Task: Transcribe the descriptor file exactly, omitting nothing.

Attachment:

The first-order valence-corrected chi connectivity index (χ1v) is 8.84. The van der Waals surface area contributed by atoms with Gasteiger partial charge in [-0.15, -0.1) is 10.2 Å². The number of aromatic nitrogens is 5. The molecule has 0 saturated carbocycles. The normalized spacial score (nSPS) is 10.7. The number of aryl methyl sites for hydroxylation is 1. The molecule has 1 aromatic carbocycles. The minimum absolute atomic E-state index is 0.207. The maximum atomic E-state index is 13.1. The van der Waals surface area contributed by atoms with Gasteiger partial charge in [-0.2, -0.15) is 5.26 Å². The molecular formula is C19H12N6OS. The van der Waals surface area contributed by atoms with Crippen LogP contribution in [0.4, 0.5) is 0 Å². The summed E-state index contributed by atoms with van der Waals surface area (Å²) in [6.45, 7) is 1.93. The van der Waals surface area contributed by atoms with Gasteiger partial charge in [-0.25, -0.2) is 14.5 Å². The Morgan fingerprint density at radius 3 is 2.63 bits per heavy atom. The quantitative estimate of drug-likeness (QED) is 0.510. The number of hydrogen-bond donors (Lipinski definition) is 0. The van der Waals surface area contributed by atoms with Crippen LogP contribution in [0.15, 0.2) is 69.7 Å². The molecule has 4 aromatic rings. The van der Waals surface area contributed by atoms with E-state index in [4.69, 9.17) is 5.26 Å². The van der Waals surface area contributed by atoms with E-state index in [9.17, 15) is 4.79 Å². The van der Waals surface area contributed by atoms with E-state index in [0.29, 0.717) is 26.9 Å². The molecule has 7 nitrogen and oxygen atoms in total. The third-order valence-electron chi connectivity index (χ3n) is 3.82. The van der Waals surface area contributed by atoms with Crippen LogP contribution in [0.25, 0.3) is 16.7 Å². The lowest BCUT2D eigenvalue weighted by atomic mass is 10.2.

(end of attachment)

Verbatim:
The first-order valence-corrected chi connectivity index (χ1v) is 8.84. The van der Waals surface area contributed by atoms with Gasteiger partial charge in [-0.15, -0.1) is 10.2 Å². The number of aromatic nitrogens is 5. The molecule has 0 saturated carbocycles. The normalized spacial score (nSPS) is 10.7. The number of aryl methyl sites for hydroxylation is 1. The molecule has 1 aromatic carbocycles. The minimum absolute atomic E-state index is 0.207. The maximum atomic E-state index is 13.1. The van der Waals surface area contributed by atoms with Gasteiger partial charge in [-0.2, -0.15) is 5.26 Å². The molecular formula is C19H12N6OS. The van der Waals surface area contributed by atoms with Crippen LogP contribution in [0.4, 0.5) is 0 Å². The summed E-state index contributed by atoms with van der Waals surface area (Å²) in [6.45, 7) is 1.93. The van der Waals surface area contributed by atoms with Gasteiger partial charge in [-0.25, -0.2) is 14.5 Å². The Morgan fingerprint density at radius 3 is 2.63 bits per heavy atom. The quantitative estimate of drug-likeness (QED) is 0.510. The number of hydrogen-bond donors (Lipinski definition) is 0. The van der Waals surface area contributed by atoms with Crippen LogP contribution in [0.15, 0.2) is 69.7 Å². The molecule has 4 aromatic rings. The van der Waals surface area contributed by atoms with E-state index in [4.69, 9.17) is 5.26 Å². The van der Waals surface area contributed by atoms with E-state index in [9.17, 15) is 4.79 Å². The van der Waals surface area contributed by atoms with E-state index in [0.29, 0.717) is 26.9 Å². The molecule has 7 nitrogen and oxygen atoms in total. The third-order valence-electron chi connectivity index (χ3n) is 3.82. The van der Waals surface area contributed by atoms with Crippen LogP contribution in [0.25, 0.3) is 16.7 Å². The lowest BCUT2D eigenvalue weighted by atomic mass is 10.2.